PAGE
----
New leader orientations are training events hosted by service units and troop mentors to welcome and prepare new troop leaders for their Girl Scout year. The training typically lasts about two hours and covers several topics new leaders may want to know more about. This article for troop mentors explains the core concepts that they should cover in any new leader orientation.
Start off your meeting by introducing yourself and sharing your Girl Scout history with the group. You can also let the new leaders know which service unit volunteers to contact for specific types of help. Then, you can use the Quick Questions handout as a prompt for new leaders to get know one another.
You can also hand out our orientation agenda so new leaders know what to expect from the training.
Explain the Role of the Troop Leader
Make sure all leaders understand their role and responsibilities. You can point leaders to their year-at-a-glance and encourage leaders to take our optional online troop orientation, which briefly outlines our mission, promise, law, role responsibilities, grade-specific information, and more!
During the meeting, consider covering all the topics on the Knowing Your Responsibilities handout. However, make sure leaders know where to find and how to use the complete versions of the Volunteer Essentials and Safety-Wise.
Teach New Leaders How to Work with Families and Girls
Shortly after your new leader orientation, troop leaders will be holding their own orientation for their troop’s families—the first family meeting. Explain to leaders that most conflict within a troop stems from miscommunication and unclear expectations. Encourage leaders to set expectations with girls and families by utilizing the Girl Code of Conduct form and the Parent/Guardian Agreement form.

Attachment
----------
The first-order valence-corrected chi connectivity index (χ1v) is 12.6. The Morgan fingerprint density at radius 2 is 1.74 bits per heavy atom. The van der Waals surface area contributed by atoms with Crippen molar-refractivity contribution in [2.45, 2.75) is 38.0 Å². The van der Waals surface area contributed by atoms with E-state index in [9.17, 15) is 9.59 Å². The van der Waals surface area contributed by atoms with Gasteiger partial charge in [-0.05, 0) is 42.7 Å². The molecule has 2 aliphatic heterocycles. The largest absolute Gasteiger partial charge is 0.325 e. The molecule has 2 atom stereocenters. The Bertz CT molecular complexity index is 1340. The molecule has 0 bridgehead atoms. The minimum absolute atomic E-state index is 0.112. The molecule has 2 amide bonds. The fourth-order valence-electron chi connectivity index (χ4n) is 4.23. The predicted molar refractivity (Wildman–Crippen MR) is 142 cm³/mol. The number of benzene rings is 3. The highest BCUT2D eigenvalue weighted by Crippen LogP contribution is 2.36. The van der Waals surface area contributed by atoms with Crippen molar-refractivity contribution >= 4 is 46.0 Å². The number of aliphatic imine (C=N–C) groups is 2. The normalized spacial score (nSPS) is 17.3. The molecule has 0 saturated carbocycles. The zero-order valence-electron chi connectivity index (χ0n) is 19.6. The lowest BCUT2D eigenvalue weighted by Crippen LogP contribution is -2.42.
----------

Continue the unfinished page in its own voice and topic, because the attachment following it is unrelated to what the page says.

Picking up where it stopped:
Show Leaders How to Plan Their Year
Point leaders to the Troops section of this website—it has role descriptions, planning guides for each program level, and explains important resources for panning a troop’s year.
Explain Troop Finances
Managing troop finances is one responsibility that tends intimidate new troop leaders. Put their ease to mind by pointing to our articles on Earning and Managing Troop Money and Opening a Troop Bank Account. Let them know that your service unit’s treasurer is there to help them manage finances. Some troops even appoint one of their troop volunteers as a troop treasurer.
Our Money and Program Level Matching Game helps leaders understand which troop finance responsibilities girls should be leading at each program level.
Summary of Resources
- Orientation Speaking Guide and Slideshow – Present this slideshow at your training and use the accompanying speaking guide for each slide.
- Quick Questions – Handout this prompt so leaders to get know one another.
- Orientation Agenda – Handout this agenda to leaders.
- Money and Program Level Matching Game – Helps leaders understand which troop finance responsibilities girls should be leading at each program level.
- Online Troop Orientation – Encourage leaders take this online orientation to better understand Girl Scouts and their role.
- Troops Section – This section of the website outlines troop roles, planning guides, and important resources.
- Knowing Your Responsibilities – Use this handout to cover the basics of Volunteer Essentials and Safety-Wise.
- Family Meeting One: Kick-Off the Year – This article outlines an agenda for leaders to host their first family meeting.
- Girl Code of Conduct – Leaders can use this to set expectations with girls.
- Parent/Guardian Agreement – Leaders can use this to set expectations with families.
- Earning and Managing Troop Money – This article outlines everything troop need to know about troop finances.
- Opening a Troop Bank Account – This article outlines the process for troops to set up their troop bank account.